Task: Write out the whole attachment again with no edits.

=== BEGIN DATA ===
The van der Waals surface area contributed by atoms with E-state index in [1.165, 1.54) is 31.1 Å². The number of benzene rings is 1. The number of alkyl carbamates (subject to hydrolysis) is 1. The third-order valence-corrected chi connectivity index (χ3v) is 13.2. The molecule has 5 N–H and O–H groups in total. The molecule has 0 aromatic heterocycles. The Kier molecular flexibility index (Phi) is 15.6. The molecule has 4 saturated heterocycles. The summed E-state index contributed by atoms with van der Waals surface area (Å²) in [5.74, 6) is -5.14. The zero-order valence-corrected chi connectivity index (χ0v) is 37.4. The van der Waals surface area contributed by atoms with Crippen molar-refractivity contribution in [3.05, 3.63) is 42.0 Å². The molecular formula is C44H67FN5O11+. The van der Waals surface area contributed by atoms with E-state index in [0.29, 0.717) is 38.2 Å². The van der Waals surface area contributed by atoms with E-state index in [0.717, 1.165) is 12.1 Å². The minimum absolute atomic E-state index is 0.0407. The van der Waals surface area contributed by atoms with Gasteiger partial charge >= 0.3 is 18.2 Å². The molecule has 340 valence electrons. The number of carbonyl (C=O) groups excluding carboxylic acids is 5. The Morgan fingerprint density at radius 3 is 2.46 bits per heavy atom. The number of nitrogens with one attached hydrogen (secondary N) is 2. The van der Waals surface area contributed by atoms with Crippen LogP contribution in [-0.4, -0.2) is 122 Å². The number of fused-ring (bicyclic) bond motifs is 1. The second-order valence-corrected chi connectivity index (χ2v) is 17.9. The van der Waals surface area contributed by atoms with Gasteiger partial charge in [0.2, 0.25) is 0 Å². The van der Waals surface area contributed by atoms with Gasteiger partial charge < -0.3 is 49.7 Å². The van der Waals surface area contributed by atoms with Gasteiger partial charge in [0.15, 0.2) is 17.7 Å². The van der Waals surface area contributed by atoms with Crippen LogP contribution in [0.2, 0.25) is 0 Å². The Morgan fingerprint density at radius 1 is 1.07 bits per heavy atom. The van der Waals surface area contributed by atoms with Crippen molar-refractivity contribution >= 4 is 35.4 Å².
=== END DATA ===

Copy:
The van der Waals surface area contributed by atoms with E-state index in [1.165, 1.54) is 31.1 Å². The number of benzene rings is 1. The number of alkyl carbamates (subject to hydrolysis) is 1. The third-order valence-corrected chi connectivity index (χ3v) is 13.2. The molecule has 5 N–H and O–H groups in total. The molecule has 0 aromatic heterocycles. The Kier molecular flexibility index (Phi) is 15.6. The molecule has 4 saturated heterocycles. The summed E-state index contributed by atoms with van der Waals surface area (Å²) in [5.74, 6) is -5.14. The zero-order valence-corrected chi connectivity index (χ0v) is 37.4. The van der Waals surface area contributed by atoms with Crippen molar-refractivity contribution in [3.05, 3.63) is 42.0 Å². The molecular formula is C44H67FN5O11+. The van der Waals surface area contributed by atoms with E-state index in [0.29, 0.717) is 38.2 Å². The van der Waals surface area contributed by atoms with E-state index in [0.717, 1.165) is 12.1 Å². The minimum absolute atomic E-state index is 0.0407. The van der Waals surface area contributed by atoms with Gasteiger partial charge >= 0.3 is 18.2 Å². The molecule has 340 valence electrons. The number of carbonyl (C=O) groups excluding carboxylic acids is 5. The Morgan fingerprint density at radius 3 is 2.46 bits per heavy atom. The number of nitrogens with one attached hydrogen (secondary N) is 2. The van der Waals surface area contributed by atoms with Crippen LogP contribution in [-0.4, -0.2) is 122 Å². The number of fused-ring (bicyclic) bond motifs is 1. The second-order valence-corrected chi connectivity index (χ2v) is 17.9. The van der Waals surface area contributed by atoms with Gasteiger partial charge in [0.2, 0.25) is 0 Å². The van der Waals surface area contributed by atoms with Gasteiger partial charge < -0.3 is 49.7 Å². The van der Waals surface area contributed by atoms with Gasteiger partial charge in [0.15, 0.2) is 17.7 Å². The van der Waals surface area contributed by atoms with Crippen LogP contribution in [0.2, 0.25) is 0 Å². The Morgan fingerprint density at radius 1 is 1.07 bits per heavy atom. The van der Waals surface area contributed by atoms with Crippen molar-refractivity contribution >= 4 is 35.4 Å².